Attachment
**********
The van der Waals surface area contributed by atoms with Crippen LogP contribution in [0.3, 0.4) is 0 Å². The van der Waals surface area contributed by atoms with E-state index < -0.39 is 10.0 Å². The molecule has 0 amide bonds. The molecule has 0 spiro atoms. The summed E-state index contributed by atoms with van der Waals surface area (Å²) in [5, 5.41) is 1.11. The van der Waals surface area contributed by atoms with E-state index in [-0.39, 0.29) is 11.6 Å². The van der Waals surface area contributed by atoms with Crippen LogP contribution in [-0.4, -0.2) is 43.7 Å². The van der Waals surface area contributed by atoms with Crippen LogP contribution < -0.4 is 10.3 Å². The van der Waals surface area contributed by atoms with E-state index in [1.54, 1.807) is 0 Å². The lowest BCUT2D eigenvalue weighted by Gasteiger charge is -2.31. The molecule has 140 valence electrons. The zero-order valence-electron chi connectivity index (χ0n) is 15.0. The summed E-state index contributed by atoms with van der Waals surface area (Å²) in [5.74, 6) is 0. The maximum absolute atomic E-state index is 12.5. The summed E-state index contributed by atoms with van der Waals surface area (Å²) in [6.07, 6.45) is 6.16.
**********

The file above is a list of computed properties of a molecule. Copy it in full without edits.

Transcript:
The van der Waals surface area contributed by atoms with Crippen LogP contribution in [0.3, 0.4) is 0 Å². The van der Waals surface area contributed by atoms with E-state index < -0.39 is 10.0 Å². The molecule has 0 amide bonds. The molecule has 0 spiro atoms. The summed E-state index contributed by atoms with van der Waals surface area (Å²) in [5, 5.41) is 1.11. The van der Waals surface area contributed by atoms with E-state index in [-0.39, 0.29) is 11.6 Å². The van der Waals surface area contributed by atoms with Crippen LogP contribution in [-0.4, -0.2) is 43.7 Å². The van der Waals surface area contributed by atoms with Crippen LogP contribution < -0.4 is 10.3 Å². The van der Waals surface area contributed by atoms with E-state index in [1.54, 1.807) is 0 Å². The lowest BCUT2D eigenvalue weighted by Gasteiger charge is -2.31. The molecule has 140 valence electrons. The zero-order valence-electron chi connectivity index (χ0n) is 15.0. The summed E-state index contributed by atoms with van der Waals surface area (Å²) in [5.74, 6) is 0. The maximum absolute atomic E-state index is 12.5. The summed E-state index contributed by atoms with van der Waals surface area (Å²) in [6.07, 6.45) is 6.16.